The last stage in producing your document is perfecting its layout. This is what enables your reader to see the overall quality of your text at a glance.
Table of contents
A table of contents is a display at the beginning of a report, listing the sections, parts and, possibly, paragraphs, together with their page numbers. This section enables the reader to find the page they need to consult and the information they are seeking.
It’s best to produce an automatic table of contents, rather than producing it manually. That way, if you add a paragraph or change items, the table of contents will update itself automatically.
Here's how to add an automatic table of contents in a word processing program:
Assign a style to each header (Header 1, Header 2, Header 3 etc.)
Click the ‘References’ tab;
Click ‘Table of Contents’ and choose the style; and
Finish by updating the table.
Remember to display the words “Table of Contents” at the top of the page. Also, consider using dotted lines and increasing the spacing between lines to improve legibility for the reader. Finally, you can use different sizes of font. For example, you can use size 14 to indicate a section, size 12 for a part and size 9 for paragraph etc.
By “graphic layout” we mean a guide that enables you to standardise all the graphics (text, images, layout etc.) of a document or, more generally, of an organisation. This involves maintaining consistency throughout a single document: the same font, colour of text etc.
There are two types of font:
Serif fonts, i.e. fonts that have a small extra stroke at the end of the main strokes of letters (e.g. Times New Roman).
Sans serif fonts, i.e. fonts that don't have that extra stroke (e.g. Arial, Calibri).
Reading from a screen is easier when the text is written in a sans serif font.
Avoid decorative fonts (e.g. Comic sans MS). Use of such fonts will prevent you from being taken seriously.
In general, it’s essential to standardise the font for the whole text, i.e. to choose the same font for all the text (or one font for the headers and another for the body of the text).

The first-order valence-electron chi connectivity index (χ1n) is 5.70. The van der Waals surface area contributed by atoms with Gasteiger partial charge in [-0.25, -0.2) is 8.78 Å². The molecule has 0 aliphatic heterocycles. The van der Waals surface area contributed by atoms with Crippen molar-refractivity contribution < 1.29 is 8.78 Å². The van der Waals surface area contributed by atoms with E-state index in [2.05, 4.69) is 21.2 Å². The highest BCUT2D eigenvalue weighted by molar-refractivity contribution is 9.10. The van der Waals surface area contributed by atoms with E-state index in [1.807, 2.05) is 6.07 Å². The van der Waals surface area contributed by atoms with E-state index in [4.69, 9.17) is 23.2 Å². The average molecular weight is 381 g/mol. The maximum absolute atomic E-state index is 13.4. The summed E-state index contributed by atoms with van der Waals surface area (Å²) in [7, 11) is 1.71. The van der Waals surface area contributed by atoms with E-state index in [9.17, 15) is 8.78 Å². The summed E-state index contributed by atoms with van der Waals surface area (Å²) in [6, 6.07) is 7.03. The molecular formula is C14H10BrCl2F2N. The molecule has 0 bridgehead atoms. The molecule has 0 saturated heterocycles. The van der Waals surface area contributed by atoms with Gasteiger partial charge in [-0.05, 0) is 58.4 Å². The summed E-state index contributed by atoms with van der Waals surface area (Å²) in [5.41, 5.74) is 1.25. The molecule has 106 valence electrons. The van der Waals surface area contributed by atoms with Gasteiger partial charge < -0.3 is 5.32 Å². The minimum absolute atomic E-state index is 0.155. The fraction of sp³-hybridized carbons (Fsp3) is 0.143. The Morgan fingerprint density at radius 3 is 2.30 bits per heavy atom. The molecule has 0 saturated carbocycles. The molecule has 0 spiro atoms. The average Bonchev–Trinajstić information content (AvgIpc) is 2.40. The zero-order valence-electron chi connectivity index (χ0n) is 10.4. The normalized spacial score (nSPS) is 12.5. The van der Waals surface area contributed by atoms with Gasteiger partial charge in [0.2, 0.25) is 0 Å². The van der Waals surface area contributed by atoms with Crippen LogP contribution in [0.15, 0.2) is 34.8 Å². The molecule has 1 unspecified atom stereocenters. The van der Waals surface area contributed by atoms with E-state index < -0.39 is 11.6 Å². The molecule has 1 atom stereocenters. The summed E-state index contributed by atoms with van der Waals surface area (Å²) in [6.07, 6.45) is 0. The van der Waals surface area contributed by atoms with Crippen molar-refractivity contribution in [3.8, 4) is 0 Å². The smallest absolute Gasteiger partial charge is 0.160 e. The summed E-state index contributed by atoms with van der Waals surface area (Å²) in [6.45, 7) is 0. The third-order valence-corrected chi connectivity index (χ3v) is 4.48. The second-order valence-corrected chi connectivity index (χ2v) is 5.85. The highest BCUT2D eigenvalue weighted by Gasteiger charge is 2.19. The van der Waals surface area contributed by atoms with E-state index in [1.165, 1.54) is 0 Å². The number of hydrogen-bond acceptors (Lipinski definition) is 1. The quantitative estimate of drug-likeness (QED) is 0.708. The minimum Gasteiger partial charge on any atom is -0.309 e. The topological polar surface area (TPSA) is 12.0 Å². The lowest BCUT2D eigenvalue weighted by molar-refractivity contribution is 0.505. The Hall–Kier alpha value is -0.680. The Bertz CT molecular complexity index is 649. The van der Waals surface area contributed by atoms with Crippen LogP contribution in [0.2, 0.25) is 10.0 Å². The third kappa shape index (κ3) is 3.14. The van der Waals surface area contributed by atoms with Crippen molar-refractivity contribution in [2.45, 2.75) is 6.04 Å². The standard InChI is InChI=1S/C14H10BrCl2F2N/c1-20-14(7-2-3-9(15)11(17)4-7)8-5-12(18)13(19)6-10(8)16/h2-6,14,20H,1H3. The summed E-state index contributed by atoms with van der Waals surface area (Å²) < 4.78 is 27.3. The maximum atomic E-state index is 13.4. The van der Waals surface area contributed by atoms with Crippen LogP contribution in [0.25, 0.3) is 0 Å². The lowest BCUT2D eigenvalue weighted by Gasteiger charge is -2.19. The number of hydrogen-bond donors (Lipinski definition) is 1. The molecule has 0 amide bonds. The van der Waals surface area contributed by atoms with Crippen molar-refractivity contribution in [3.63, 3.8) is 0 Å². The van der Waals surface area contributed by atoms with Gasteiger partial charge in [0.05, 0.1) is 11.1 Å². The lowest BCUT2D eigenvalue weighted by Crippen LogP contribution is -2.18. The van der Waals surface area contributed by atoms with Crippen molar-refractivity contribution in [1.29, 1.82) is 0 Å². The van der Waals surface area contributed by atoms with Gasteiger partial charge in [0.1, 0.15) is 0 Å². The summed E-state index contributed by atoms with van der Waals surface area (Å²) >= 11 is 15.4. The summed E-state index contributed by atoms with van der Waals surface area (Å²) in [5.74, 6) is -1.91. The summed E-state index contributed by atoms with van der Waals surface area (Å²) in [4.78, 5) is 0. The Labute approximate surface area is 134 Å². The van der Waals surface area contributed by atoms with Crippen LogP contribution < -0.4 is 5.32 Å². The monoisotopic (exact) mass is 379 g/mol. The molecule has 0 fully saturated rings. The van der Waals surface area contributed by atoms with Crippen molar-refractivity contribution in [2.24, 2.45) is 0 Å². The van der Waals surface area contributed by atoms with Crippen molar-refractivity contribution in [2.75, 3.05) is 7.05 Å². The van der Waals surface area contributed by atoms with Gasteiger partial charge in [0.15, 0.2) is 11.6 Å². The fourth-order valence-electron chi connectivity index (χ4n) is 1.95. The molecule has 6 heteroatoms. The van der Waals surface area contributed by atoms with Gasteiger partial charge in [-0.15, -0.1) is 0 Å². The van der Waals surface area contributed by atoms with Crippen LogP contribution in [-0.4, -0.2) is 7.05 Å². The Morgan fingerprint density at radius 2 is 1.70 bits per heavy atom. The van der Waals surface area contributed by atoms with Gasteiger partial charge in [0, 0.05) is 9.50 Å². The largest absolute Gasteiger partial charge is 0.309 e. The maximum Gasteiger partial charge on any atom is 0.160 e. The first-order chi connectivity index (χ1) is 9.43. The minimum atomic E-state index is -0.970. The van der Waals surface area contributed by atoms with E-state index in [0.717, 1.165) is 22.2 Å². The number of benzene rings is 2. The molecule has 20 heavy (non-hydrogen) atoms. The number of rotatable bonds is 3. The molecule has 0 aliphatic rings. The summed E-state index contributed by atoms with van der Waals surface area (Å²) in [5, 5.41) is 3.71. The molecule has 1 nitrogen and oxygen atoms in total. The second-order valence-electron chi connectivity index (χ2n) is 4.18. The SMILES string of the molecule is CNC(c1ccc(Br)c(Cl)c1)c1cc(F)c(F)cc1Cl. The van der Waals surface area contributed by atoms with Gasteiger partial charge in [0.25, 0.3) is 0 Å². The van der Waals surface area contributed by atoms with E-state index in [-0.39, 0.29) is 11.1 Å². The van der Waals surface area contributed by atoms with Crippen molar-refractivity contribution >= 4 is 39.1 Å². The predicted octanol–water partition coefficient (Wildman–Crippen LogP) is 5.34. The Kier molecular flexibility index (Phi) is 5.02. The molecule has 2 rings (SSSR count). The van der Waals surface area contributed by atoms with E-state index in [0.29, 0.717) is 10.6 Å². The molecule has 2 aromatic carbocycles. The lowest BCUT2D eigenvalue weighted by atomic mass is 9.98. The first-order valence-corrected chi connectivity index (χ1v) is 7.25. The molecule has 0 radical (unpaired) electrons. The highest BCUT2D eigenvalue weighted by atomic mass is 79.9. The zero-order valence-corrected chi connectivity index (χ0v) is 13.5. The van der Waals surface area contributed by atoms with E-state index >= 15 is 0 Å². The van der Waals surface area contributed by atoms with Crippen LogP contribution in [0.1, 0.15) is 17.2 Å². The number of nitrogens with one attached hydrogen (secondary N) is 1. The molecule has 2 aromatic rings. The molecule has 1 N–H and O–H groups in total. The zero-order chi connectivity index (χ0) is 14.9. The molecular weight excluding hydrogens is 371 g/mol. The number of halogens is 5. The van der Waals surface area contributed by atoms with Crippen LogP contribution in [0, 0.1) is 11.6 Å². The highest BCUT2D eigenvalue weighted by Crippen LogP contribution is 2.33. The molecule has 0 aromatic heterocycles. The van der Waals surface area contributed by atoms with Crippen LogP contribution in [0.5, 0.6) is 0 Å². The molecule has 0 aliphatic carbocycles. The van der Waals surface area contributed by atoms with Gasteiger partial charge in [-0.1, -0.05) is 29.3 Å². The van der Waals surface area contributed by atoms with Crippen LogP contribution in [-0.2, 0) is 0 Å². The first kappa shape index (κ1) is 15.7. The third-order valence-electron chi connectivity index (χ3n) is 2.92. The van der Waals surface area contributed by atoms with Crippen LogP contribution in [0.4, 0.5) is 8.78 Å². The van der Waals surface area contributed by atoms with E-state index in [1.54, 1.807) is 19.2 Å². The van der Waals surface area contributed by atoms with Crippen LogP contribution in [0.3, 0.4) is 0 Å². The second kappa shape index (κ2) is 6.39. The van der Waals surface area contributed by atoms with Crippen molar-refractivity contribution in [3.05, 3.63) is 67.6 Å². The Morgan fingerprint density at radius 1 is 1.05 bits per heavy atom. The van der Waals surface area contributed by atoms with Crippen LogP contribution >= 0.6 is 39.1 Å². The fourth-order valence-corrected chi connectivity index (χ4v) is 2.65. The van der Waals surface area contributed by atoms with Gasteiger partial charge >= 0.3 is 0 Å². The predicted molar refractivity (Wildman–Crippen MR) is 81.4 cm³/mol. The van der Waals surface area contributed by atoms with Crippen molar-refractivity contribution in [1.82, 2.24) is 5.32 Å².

Give preference to dark colours, like black or dark blue. Red, green and purple should be banned from your minutes and letters, as well as from your emails.
Use bold type sparingly. Used correctly, it can enable you to stress particular keywords and useful words, helping your reader to read and, especially, to re-read your text. However, used too often, it can make your text unreadable.
A keyword is a word or concept of great significance. Using bold type thus enables faster assimilation of the ideas elaborated in the document.
A useful word is a word that is hard to memorise but which, nonetheless, is helpful for understanding (e.g. a date).
Signing an email
You can configure your mail box so that a signature appears by default, i.e. so that certain text appears automatically at the end of your emails.
Consider including the following points:
Your full name;
Your post or professional title;
The name of your company;
Your phone number(s); and
Your office address, if necessary.
To help you create an email signature, here are some examples of how it’s done:
In Outlook, go to Tools > Options > Email format > Signatures.
In Gmail, go to Settings > General > Signature.
A complete signature will give your reader all the information they need, without them having to search for it. This will improve the effectiveness of your messages without taking up your time.
You now know how to prepare, draft and complete your professional written documents. This will enable you to better demonstrate your communication skills and your mastery of the subject!